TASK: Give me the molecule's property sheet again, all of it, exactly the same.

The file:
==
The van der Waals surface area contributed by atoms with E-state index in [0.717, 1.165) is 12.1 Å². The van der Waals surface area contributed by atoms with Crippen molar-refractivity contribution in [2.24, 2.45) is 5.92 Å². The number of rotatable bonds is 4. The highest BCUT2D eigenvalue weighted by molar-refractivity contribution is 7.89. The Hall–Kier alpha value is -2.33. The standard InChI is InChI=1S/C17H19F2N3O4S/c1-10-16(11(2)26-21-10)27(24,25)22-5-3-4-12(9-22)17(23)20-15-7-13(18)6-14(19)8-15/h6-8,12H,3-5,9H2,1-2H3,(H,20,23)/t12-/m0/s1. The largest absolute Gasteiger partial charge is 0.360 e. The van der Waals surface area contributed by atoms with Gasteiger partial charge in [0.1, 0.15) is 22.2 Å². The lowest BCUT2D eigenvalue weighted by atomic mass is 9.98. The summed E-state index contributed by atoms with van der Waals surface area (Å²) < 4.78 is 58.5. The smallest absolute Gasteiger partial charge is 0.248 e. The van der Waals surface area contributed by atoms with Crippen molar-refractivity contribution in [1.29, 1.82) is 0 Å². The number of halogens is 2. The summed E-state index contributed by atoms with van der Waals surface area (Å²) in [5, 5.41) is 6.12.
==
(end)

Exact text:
The van der Waals surface area contributed by atoms with E-state index in [0.717, 1.165) is 12.1 Å². The van der Waals surface area contributed by atoms with Crippen molar-refractivity contribution in [2.24, 2.45) is 5.92 Å². The number of rotatable bonds is 4. The highest BCUT2D eigenvalue weighted by molar-refractivity contribution is 7.89. The Hall–Kier alpha value is -2.33. The standard InChI is InChI=1S/C17H19F2N3O4S/c1-10-16(11(2)26-21-10)27(24,25)22-5-3-4-12(9-22)17(23)20-15-7-13(18)6-14(19)8-15/h6-8,12H,3-5,9H2,1-2H3,(H,20,23)/t12-/m0/s1. The largest absolute Gasteiger partial charge is 0.360 e. The van der Waals surface area contributed by atoms with Gasteiger partial charge in [0.1, 0.15) is 22.2 Å². The lowest BCUT2D eigenvalue weighted by atomic mass is 9.98. The summed E-state index contributed by atoms with van der Waals surface area (Å²) < 4.78 is 58.5. The smallest absolute Gasteiger partial charge is 0.248 e. The van der Waals surface area contributed by atoms with Crippen molar-refractivity contribution in [1.29, 1.82) is 0 Å². The number of halogens is 2. The summed E-state index contributed by atoms with van der Waals surface area (Å²) in [5, 5.41) is 6.12.